Ad agencies are more exposed than ever now that a majority of the country is working from home. Standard scam prevention measures are no longer effective when in-person communication isn’t an option. 

Dozens of scams can be instantly detected and avoided by basic in-person confirmations, but that’s largely obsolete now. 

Many agencies will have frequent face-to-face meetings online, but there is a large part of daily business that won’t be conducted in-person. 

BBB urges businesses to consider the following suggestions and implementations to avoid being victimized.


BBBs Business Email Compromised Study outlines several ways that businesses are victimized during normal times. These are obviously not normal times! 

When employees are physically separated, in-person verifications for emails, texts, or similar requests involving financials or wire transfers are no longer possible. 

Phishing attacks will undoubtedly increase and expose millions to additional risks. Ensure your employees are aware of the risks and provide effective countermeasures. Put policies in place so requests for financial information or transfers are verified first. 


 If you don’t already have a security training program in place, now is the time to beef up staff training. It only takes one successful phishing attack to compromise a company’s network, or potentially steal millions of dollars. BBBs State of Cyber Security is an excellent source that’s free.


The FBI’s Internet Crimes Complaint Center (IC3) has noted an increase in complaints regarding Human Resource Department scams. This began in 2015 when University Payroll Departments were targeted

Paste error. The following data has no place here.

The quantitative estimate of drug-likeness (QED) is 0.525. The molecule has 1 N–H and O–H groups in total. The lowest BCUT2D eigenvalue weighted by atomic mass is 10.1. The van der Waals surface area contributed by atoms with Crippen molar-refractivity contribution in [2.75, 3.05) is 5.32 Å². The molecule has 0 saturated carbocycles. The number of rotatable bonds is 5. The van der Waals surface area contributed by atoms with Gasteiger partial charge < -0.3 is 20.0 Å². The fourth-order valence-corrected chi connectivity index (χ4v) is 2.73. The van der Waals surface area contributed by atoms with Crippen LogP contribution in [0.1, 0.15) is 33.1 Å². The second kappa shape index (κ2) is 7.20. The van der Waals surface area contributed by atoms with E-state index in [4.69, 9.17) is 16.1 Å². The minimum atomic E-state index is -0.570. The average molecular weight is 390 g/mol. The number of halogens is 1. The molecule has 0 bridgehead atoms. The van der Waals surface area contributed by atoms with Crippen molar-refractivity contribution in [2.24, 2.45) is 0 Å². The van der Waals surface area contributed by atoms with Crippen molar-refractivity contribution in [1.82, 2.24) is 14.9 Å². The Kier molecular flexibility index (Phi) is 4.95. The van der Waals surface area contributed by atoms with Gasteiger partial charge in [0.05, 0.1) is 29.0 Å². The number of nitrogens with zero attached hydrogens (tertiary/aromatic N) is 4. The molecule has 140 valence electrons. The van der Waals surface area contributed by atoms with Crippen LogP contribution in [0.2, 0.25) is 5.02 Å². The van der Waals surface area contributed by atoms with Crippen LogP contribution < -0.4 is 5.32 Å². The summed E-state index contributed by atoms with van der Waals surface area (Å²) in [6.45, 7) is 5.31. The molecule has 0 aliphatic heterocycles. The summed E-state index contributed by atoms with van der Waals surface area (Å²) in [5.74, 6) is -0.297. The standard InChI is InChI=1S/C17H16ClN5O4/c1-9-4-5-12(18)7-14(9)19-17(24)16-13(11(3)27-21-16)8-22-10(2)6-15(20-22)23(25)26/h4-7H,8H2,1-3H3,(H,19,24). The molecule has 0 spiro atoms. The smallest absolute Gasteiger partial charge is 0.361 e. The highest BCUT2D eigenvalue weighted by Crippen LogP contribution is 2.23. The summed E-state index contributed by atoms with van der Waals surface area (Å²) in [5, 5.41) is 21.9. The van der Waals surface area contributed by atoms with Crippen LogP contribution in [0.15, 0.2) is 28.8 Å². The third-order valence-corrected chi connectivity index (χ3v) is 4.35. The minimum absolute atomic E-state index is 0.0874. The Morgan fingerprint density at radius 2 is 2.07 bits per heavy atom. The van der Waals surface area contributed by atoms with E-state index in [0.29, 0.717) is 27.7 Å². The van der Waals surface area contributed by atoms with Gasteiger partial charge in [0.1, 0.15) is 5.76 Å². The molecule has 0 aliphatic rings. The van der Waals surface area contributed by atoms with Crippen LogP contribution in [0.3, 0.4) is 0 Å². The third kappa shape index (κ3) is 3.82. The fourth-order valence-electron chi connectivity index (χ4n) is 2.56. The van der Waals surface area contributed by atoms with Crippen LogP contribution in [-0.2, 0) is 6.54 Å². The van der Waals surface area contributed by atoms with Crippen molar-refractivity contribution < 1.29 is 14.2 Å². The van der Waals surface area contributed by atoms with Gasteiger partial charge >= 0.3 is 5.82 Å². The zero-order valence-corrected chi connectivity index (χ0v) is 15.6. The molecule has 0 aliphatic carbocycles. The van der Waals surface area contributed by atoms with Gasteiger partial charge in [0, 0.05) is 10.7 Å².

The latest twist involves HR Departments receiving calls or emails from a current employee asking to update their direct deposit or mailing information to receive paychecks. In reality, the request isn’t genuine, and the employee’s paycheck has just been stolen. 

BBB urges businesses to implement a two-tiered verification process to avoid this. If an employee calls in from a number not on file, ask to call them back at the number listed with the business. Likewise, if email requests are received, call the employee to verify that the request was legitimate. 


In the event that your company is largely impacted by the pandemic and cannot meet orders like normal, BBB urges you to clearly communicate this to existing and future clients to avoid unreasonable expectations that can results in complaints. Failure to explain that orders may be delayed or canceled will only create frustration and can hurt future business opportunities.



In the event your business is forced to increase pricing, BBB urges that you clearly explain exactly why this is the case. Consumers understand that buyers and sellers all over the world are impacted by shortages and factories closing. Providing sincere communication will help to avoid accusations of price gouging and similar marketplace behaviors.


Imposter scams involve scammers stealing the name of a legitimate business and pretending to be them. These can take dozens of forms, but many involve employment scams, fake check or wire scams, mystery shopping scams, and more. If you believe your company has been impersonated, file a submission with BBB’s Scam Tracker. Based on the situation, BBB may be able to place an alert on your company’s business profile so you are not accused of potentially fraudulent behavior.


Report all suspected instances of identity theft to the FBI’s IC3 Department. While many businesses are hesitant to admit that they have been compromised, investigators cannot pursue the criminals without the necessary information.


BBB was founded by advertisers and for advertisers. We’re happy to provide information in less than secure times and we hope it will increase the security of your agencies.  

If you believe your agency has been compromised, don’t wait. Take quick action to ensure that further exposure is limited and do not be afraid to ask for help. 

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